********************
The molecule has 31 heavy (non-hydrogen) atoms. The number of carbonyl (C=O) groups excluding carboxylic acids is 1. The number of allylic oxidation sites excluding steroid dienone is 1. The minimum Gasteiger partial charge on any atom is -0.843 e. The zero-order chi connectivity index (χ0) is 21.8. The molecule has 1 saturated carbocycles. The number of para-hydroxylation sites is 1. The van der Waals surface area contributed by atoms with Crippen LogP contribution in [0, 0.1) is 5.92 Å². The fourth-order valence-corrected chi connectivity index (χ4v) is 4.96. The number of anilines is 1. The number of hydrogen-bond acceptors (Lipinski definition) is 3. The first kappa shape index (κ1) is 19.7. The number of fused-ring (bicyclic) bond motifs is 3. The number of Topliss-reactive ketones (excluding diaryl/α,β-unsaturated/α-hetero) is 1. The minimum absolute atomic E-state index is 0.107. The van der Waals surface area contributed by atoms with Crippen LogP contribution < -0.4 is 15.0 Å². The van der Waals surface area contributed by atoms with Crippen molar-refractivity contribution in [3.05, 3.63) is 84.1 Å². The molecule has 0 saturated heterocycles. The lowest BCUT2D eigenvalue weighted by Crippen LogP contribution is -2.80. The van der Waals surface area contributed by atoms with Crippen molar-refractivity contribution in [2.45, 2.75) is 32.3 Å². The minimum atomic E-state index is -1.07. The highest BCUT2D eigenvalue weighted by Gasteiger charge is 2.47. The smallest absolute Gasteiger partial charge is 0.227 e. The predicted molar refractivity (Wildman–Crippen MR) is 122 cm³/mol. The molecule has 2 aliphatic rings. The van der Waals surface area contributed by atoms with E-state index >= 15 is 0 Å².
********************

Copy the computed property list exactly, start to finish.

The molecule has 31 heavy (non-hydrogen) atoms. The number of carbonyl (C=O) groups excluding carboxylic acids is 1. The number of allylic oxidation sites excluding steroid dienone is 1. The minimum Gasteiger partial charge on any atom is -0.843 e. The zero-order chi connectivity index (χ0) is 21.8. The molecule has 1 saturated carbocycles. The number of para-hydroxylation sites is 1. The van der Waals surface area contributed by atoms with Crippen LogP contribution in [0, 0.1) is 5.92 Å². The fourth-order valence-corrected chi connectivity index (χ4v) is 4.96. The number of anilines is 1. The number of hydrogen-bond acceptors (Lipinski definition) is 3. The first kappa shape index (κ1) is 19.7. The number of fused-ring (bicyclic) bond motifs is 3. The number of Topliss-reactive ketones (excluding diaryl/α,β-unsaturated/α-hetero) is 1. The minimum absolute atomic E-state index is 0.107. The van der Waals surface area contributed by atoms with Crippen LogP contribution < -0.4 is 15.0 Å². The van der Waals surface area contributed by atoms with Crippen molar-refractivity contribution in [3.05, 3.63) is 84.1 Å². The molecule has 0 saturated heterocycles. The lowest BCUT2D eigenvalue weighted by Crippen LogP contribution is -2.80. The van der Waals surface area contributed by atoms with Crippen molar-refractivity contribution in [2.45, 2.75) is 32.3 Å². The minimum atomic E-state index is -1.07. The highest BCUT2D eigenvalue weighted by Gasteiger charge is 2.47. The smallest absolute Gasteiger partial charge is 0.227 e. The predicted molar refractivity (Wildman–Crippen MR) is 122 cm³/mol. The molecule has 2 aliphatic rings. The van der Waals surface area contributed by atoms with E-state index >= 15 is 0 Å².